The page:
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Nursery forcing us to take up 40 hours and massive fee increase(9 Posts)
I think that our nursery new fee policy (Cambridge nursery owned by a national chain - takeover 6 months ago) is breaking governments rules over 30 hours free extended entitlement and I would like you to investigate if what they are doing is lawful.
They have given us three weeks warning of new fees increases in January, set out in a confusing letter without the offer of a meeting.
We qualify for 30 free hours for our 3 year old. They have informed us we have to take 40 hours (so 4 days rather than the 3 she is currently in for)- which we don’t need. The extra hours above the 22 hours (they are spreading the entitlement over 52 weeks) are being charged at £9.20 per hour while the standard hourly rate is £5.80 (this £5.80 itself is an increase of more than 10%).
This means I can no longer access my free 30 hours ‘for free’. This is now going to cost me £609 from January 1st. I have only been paying £0 for 21 hours - except during holiday periods when I pay £107 per week (since my daughter turned 3).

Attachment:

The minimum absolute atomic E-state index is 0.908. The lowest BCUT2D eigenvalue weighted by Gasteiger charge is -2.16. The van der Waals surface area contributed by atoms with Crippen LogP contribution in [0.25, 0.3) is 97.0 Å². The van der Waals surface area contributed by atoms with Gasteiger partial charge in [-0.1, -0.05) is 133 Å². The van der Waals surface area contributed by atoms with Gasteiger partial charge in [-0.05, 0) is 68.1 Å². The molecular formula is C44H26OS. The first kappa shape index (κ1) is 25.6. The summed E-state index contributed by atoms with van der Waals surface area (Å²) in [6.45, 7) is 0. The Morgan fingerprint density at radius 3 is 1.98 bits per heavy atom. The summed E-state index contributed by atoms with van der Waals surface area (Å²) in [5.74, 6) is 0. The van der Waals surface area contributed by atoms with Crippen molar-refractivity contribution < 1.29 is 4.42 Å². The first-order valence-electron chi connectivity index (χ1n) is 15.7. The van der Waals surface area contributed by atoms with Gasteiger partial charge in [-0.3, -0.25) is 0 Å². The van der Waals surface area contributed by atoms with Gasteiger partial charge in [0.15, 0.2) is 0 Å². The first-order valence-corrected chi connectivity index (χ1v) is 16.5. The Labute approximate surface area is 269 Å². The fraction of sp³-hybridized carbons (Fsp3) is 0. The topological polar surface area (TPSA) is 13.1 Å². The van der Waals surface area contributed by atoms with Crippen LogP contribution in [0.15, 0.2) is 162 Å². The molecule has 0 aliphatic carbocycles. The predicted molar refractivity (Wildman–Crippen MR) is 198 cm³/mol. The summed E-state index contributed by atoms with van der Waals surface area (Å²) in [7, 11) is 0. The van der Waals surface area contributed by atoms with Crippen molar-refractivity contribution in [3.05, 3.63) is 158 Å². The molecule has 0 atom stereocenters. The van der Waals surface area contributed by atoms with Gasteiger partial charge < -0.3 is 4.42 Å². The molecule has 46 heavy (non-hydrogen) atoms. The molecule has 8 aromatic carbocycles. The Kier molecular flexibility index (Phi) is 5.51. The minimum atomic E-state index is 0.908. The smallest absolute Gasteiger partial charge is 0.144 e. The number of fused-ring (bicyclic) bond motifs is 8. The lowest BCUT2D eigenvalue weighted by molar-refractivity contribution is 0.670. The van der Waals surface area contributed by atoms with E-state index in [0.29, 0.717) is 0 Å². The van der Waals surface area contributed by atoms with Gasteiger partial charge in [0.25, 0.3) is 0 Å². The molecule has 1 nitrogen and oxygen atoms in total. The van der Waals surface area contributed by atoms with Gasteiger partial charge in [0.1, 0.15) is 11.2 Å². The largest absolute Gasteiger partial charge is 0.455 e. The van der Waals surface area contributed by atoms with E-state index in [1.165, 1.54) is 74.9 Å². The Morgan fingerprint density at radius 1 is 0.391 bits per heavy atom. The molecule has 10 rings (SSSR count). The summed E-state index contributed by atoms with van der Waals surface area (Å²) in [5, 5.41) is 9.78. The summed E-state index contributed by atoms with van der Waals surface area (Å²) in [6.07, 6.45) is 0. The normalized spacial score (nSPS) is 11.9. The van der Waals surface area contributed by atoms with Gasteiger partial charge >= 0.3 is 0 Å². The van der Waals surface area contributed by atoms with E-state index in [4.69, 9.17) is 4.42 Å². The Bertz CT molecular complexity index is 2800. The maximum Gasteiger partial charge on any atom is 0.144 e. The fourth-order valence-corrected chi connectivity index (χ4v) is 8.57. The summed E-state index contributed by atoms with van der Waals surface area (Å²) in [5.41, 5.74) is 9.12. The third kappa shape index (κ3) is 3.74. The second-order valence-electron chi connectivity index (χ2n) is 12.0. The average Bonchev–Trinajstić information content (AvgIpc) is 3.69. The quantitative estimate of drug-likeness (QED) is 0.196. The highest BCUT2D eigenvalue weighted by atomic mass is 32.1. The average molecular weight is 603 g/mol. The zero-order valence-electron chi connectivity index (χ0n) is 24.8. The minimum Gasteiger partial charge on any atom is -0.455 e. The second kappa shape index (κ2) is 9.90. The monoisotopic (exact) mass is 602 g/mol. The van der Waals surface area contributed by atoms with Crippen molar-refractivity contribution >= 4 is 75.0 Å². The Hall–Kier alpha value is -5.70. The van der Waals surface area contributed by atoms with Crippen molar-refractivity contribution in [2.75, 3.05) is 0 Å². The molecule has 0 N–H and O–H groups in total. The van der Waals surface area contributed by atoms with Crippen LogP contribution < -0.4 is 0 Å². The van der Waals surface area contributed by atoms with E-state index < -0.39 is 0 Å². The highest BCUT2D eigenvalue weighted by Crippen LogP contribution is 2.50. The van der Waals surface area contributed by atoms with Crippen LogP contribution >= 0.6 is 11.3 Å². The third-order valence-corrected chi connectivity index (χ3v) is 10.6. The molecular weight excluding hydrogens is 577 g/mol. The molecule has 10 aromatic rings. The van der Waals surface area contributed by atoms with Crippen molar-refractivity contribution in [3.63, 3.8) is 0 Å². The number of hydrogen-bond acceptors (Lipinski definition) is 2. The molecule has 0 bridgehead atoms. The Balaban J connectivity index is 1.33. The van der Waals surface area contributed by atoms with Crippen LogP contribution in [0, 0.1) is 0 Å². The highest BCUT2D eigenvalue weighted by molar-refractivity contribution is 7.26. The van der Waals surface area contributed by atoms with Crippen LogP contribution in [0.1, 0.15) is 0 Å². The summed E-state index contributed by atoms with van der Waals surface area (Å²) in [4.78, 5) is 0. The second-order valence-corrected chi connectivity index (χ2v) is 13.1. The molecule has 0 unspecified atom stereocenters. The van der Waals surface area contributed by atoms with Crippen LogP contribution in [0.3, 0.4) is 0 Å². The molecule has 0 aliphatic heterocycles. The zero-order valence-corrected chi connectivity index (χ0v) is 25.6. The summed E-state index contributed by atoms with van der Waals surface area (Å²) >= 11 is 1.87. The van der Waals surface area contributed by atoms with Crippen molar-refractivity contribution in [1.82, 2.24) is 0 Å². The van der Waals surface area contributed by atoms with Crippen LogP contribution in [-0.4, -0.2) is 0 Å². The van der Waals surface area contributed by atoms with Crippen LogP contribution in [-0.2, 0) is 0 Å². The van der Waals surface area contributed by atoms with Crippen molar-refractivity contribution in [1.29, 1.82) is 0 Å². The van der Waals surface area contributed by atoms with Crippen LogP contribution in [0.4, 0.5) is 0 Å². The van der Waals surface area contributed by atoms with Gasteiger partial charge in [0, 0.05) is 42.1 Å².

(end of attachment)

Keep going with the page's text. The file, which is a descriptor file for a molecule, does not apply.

I’ve only just found out about this. The letter is opaque and not at all clear.
This new fee is more than I was paying for 21 hours when my daughter started the nursery at 1 year old as we used to pay by the hour (rather than sessions). Surely this is not right, we are now worse off and we’re supposed to be benefiting from 30 free hours from the government!
We can’t afford this £600+ increase with such little notice and it will leave us without childcare. It’s straight after Christmas too.
Can you let me know what our rights are?
The contact we have been given for the nursery chain is on leave until 11th December which is not helpful either!
Are they acting legally? I’ve contacted the family information service by email setting out these concerns.
Oops sorry about the ‘would like to investigate what is lawful ‘ that was copied from email to FIS!
Any advice anyone has would be appreciated
It doesn't sound right from what you've told us here, but please be aware that the takeover may have happened because the previous owners were forced out of business by the 30 free hours. The government are not paying nurseries what it costs to provide the places, so many are asking for extra money elsewhere. Also nurseries do not have to offer ALL the spaces free.
If you can't make it work with this nursery, you may have to move. You can ask your Local Authority about the legality of their charging structure.
My nursery does the same. The 30 hours can only be used on a full time place then they add food costs etc so a full week including the ‘free’ hours is £125. This is because the government only gives them £3 something per hour for the ‘free’ hours and if doesn’t cover their costs. You need to try and find a nursery that doesn’t do this but it is very common around here.